This was… a strange one. No two ways around that. Kroll Show has been on such an incredible run, it had to have an off week sometime. But I wouldn’t say that this was an outright bad episode, it just made me laugh out loud less and lacked the completely seamless feel that so many of its episodes can have. It also featured two new characters who were introduced with barely any explanation and another who made perfect sense to me but maybe flew over the head of some younger viewers. I appreciate the audacity, though—Kroll and his writers aren’t just content to have PubLizIty and the Rich Dicks run around for 22 minutes being assholes.
Still, there’s a good amount of that, too. PubLizIty has discovered the brilliant recurring gag that Big Liz NEVER remembers that Little Liz is pregnant. Her horrified reaction at inopportune moments throughout the episode was one of the biggest laughs of the episode. PubLizIty accomplishes even less than normal this week because their put-upon assistant Cassandra leaves them for her own reality show (more on that in a second) and replaces herself with a lazy, incompetent but chipper gay guy (the incomparably funny Gabe Liedman, Jenny Slate’s comedy partner and a writer on the show) who the girls just adore. They forgive his transgressions and scream at Cassandra like they always do when she returns. Poor Cassandra!
Especially since her new reality show is called “Fat Dad, Dirty House: The Curse of Cassandra.” This, I suppose, is a spoof of all those awful shows about people with insane medical issues or inhumanly unhealthy proportions. I really liked a lot of things about this sketch, particularly the character Kroll cooked up for Fat Dad, a man convinced of his own genius but ashamed of his size. I just wish we could have gotten a little more backstory/time with that character. Kroll Show always tries to fit a lot in, and considering how much time was needed for Rich Dicks and Larry Bird this week, there just wasn’t enough time for Fat Dad. Maybe he’ll make another appearance this season.
I think The Legend Of Larry Bird is something Kroll has been looking to fit in since the first season. I remember his image going out on some promo card I got last year (although I know the weird shooting schedule of this show means they were deep in season 2 when season one premiered). Look, the point is, I’ve been waiting a long time for The Legend Of Larry Bird, and this sure didn’t disappoint. Will non-basketball fans give a shit about this sketch? I’m not sure. Will basketball fans born after 1992 give a shit? I don’t like to think about them anyway. The point is, fundamentals. This sketch nailed the fundamentals. Larry Bird is a heartland warrior with an upper lip of steel, and they even worked his relationship with Magic into there. Let’s have this be a whole long boring spinoff, please.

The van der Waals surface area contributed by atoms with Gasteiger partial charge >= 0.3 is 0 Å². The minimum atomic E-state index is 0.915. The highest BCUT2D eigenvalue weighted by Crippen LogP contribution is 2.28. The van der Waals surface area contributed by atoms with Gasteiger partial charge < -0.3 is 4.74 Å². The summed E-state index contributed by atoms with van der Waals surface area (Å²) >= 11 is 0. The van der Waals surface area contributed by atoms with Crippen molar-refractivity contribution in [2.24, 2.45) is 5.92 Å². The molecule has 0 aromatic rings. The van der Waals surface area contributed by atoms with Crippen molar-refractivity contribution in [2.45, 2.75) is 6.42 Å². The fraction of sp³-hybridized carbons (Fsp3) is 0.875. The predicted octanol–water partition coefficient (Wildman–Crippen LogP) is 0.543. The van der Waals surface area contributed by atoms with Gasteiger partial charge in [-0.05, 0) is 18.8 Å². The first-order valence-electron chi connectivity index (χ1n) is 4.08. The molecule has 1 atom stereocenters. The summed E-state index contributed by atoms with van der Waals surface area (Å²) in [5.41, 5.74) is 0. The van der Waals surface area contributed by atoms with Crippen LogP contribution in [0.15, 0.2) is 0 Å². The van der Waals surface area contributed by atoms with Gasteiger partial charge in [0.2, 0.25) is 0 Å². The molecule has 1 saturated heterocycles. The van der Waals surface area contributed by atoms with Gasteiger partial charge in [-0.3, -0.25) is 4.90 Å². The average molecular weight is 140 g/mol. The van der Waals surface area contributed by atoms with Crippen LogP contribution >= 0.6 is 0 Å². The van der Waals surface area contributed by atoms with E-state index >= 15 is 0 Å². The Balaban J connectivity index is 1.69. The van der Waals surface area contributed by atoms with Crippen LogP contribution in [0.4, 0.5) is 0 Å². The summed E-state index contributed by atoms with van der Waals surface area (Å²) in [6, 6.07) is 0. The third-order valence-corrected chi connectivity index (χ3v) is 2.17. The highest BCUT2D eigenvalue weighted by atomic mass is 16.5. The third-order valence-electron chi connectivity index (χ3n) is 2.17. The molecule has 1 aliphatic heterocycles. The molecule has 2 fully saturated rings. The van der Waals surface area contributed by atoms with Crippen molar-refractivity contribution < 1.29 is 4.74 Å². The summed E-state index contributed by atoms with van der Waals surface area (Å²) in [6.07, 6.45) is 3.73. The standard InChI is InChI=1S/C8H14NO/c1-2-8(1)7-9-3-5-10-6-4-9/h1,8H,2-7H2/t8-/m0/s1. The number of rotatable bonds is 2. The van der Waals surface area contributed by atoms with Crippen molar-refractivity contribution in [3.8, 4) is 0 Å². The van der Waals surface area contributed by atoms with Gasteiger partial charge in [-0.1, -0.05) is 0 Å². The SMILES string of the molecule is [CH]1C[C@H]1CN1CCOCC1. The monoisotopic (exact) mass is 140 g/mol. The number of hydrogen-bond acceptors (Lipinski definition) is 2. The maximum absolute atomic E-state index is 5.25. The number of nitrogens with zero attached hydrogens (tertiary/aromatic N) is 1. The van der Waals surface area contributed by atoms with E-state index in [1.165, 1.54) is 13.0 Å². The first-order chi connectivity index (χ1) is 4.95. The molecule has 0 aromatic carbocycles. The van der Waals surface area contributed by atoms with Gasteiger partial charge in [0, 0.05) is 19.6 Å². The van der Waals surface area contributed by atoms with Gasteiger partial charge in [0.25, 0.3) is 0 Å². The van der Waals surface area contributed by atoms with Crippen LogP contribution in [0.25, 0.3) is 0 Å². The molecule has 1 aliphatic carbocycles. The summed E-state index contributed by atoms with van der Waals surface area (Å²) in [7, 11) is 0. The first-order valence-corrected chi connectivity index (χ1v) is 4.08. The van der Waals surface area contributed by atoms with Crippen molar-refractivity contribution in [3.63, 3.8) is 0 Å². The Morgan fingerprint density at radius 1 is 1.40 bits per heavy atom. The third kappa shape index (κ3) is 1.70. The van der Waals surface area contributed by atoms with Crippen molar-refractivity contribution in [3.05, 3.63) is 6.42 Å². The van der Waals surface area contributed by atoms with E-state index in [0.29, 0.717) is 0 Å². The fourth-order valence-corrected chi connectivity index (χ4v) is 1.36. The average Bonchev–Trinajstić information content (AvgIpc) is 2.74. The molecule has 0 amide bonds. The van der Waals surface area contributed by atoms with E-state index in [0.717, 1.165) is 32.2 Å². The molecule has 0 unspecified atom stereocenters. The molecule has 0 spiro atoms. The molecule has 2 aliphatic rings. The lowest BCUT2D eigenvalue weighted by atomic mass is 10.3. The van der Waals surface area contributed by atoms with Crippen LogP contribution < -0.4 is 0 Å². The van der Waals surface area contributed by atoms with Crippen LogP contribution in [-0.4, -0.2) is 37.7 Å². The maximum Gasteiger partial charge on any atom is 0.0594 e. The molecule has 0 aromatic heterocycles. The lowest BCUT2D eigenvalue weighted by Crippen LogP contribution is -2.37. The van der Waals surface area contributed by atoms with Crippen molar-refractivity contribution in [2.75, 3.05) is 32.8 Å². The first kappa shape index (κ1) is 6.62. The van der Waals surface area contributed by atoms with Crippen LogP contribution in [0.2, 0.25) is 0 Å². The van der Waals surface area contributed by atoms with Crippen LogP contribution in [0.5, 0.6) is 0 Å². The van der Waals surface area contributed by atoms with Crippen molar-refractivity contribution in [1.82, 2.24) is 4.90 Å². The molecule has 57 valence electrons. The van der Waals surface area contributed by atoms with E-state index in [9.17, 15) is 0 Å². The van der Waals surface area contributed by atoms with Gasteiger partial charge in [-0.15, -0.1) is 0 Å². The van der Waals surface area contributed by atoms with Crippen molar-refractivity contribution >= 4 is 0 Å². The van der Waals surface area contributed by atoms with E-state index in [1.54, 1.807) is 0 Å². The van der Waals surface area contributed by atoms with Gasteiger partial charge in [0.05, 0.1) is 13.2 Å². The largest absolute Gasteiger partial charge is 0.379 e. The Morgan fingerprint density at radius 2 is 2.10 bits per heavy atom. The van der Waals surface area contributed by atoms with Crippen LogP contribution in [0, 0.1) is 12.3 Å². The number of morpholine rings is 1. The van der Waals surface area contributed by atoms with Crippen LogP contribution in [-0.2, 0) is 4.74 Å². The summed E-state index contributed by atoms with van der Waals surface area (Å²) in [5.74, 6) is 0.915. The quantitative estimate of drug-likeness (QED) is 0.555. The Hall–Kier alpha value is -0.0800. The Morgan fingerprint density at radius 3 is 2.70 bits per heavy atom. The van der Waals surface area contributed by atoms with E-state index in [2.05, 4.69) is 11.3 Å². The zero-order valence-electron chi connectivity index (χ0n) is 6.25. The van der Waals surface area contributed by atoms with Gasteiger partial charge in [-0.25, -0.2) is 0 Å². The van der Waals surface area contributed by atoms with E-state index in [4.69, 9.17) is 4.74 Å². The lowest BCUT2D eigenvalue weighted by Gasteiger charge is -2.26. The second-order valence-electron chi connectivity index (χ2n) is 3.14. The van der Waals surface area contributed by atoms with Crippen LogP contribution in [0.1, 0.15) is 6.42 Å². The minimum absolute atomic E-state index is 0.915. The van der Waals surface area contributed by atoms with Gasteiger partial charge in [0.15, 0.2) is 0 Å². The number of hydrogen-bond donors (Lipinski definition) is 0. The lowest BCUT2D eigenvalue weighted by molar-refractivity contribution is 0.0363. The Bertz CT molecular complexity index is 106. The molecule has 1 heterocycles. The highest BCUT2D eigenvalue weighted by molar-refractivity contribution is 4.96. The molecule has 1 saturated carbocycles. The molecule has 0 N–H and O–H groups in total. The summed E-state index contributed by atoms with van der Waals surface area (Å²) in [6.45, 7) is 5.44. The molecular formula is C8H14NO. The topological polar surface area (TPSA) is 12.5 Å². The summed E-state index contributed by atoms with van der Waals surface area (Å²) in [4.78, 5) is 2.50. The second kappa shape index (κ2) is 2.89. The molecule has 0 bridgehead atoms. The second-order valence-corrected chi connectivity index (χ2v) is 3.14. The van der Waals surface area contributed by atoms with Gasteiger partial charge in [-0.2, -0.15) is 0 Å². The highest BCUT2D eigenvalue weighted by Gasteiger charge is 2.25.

Finally, we have Rich Dicks. Again, credit to Kroll for not resting on the easy gags with these characters. In the first season, they created the kind of drug-induced chaos you might expect from them. In the second season, they have had parties wearing the costumes from 1990’s Dick Tracy and now try to bring down Wendell’s dad’s bank as revenge for being cut off through an Anonymous-style organization led by Brett Gelman. That’s a lot to squeeze into a few minutes, and so it comes off very messy, but Gelman and Ray Wise (as Wendell’s dad) were worthy guest appearances (and Kroll’s monologue about Ray Wise was something I want to see him polish up and do onstage sometime. Love me some Ray Wise jokes).
Just less big laughs this time around. But I recognize ambition and I respect the crazy avenues this show has gone down this year so far.
- Oh, the San Diego Mindset. I…just don’t know what to make of that character. I feel like it’s spoofing an LA thing I don’t really understand.
- “Getting out cash is my least favorite kind of drug deals.”
- “So now you know the value of a dollar, huh?” “Yeah, it’s like half a euro, right?”
- “Make no mistake, Magic Johnson. I will fucking end you.”
- “That pool volleyball is for worms and plebeians.”
- “Is it just me or is all this father-son stuff chubbing you out?”